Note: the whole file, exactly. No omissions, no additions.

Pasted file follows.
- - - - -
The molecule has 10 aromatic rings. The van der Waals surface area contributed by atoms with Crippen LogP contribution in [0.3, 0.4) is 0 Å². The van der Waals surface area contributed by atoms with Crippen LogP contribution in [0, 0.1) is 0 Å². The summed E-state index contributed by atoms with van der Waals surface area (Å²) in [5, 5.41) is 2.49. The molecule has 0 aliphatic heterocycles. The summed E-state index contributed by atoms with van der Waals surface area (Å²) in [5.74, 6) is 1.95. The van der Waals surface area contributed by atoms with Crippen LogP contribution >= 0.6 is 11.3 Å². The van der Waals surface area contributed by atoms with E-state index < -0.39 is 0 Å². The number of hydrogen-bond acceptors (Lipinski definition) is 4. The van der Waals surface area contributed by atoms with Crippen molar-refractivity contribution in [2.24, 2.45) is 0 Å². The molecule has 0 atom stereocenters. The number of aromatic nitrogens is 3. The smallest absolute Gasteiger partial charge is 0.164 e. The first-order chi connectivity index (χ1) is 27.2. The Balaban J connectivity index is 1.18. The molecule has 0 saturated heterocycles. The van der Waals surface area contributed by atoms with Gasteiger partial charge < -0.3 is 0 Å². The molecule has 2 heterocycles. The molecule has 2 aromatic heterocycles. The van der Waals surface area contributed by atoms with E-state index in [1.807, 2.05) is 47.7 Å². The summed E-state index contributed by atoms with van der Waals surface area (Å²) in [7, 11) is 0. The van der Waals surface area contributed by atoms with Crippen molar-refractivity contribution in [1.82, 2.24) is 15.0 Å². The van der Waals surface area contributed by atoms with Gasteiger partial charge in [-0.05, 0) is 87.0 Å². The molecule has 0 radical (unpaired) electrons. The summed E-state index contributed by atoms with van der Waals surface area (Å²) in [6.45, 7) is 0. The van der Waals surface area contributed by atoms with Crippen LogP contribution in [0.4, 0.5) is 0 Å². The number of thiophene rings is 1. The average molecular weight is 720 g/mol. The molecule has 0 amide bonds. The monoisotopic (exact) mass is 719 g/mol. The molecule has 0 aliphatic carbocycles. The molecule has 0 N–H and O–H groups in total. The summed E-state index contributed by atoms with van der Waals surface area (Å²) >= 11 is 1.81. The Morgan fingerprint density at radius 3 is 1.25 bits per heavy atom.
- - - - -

The molecule has 10 aromatic rings. The van der Waals surface area contributed by atoms with Crippen LogP contribution in [0.3, 0.4) is 0 Å². The van der Waals surface area contributed by atoms with Crippen LogP contribution in [0, 0.1) is 0 Å². The summed E-state index contributed by atoms with van der Waals surface area (Å²) in [5, 5.41) is 2.49. The molecule has 0 aliphatic heterocycles. The summed E-state index contributed by atoms with van der Waals surface area (Å²) in [5.74, 6) is 1.95. The van der Waals surface area contributed by atoms with Crippen LogP contribution >= 0.6 is 11.3 Å². The van der Waals surface area contributed by atoms with E-state index < -0.39 is 0 Å². The number of hydrogen-bond acceptors (Lipinski definition) is 4. The van der Waals surface area contributed by atoms with Crippen molar-refractivity contribution in [2.24, 2.45) is 0 Å². The molecule has 0 atom stereocenters. The number of aromatic nitrogens is 3. The smallest absolute Gasteiger partial charge is 0.164 e. The first-order chi connectivity index (χ1) is 27.2. The Balaban J connectivity index is 1.18. The molecule has 0 saturated heterocycles. The van der Waals surface area contributed by atoms with Gasteiger partial charge < -0.3 is 0 Å². The molecule has 2 heterocycles. The molecule has 2 aromatic heterocycles. The van der Waals surface area contributed by atoms with E-state index in [1.807, 2.05) is 47.7 Å². The summed E-state index contributed by atoms with van der Waals surface area (Å²) in [7, 11) is 0. The van der Waals surface area contributed by atoms with Crippen molar-refractivity contribution in [1.82, 2.24) is 15.0 Å². The van der Waals surface area contributed by atoms with Gasteiger partial charge in [-0.05, 0) is 87.0 Å². The molecule has 0 radical (unpaired) electrons. The summed E-state index contributed by atoms with van der Waals surface area (Å²) in [6.45, 7) is 0. The van der Waals surface area contributed by atoms with Crippen LogP contribution in [0.4, 0.5) is 0 Å². The number of thiophene rings is 1. The average molecular weight is 720 g/mol. The molecule has 0 amide bonds. The monoisotopic (exact) mass is 719 g/mol. The molecule has 0 aliphatic carbocycles. The molecule has 0 N–H and O–H groups in total. The summed E-state index contributed by atoms with van der Waals surface area (Å²) >= 11 is 1.81. The Morgan fingerprint density at radius 3 is 1.25 bits per heavy atom.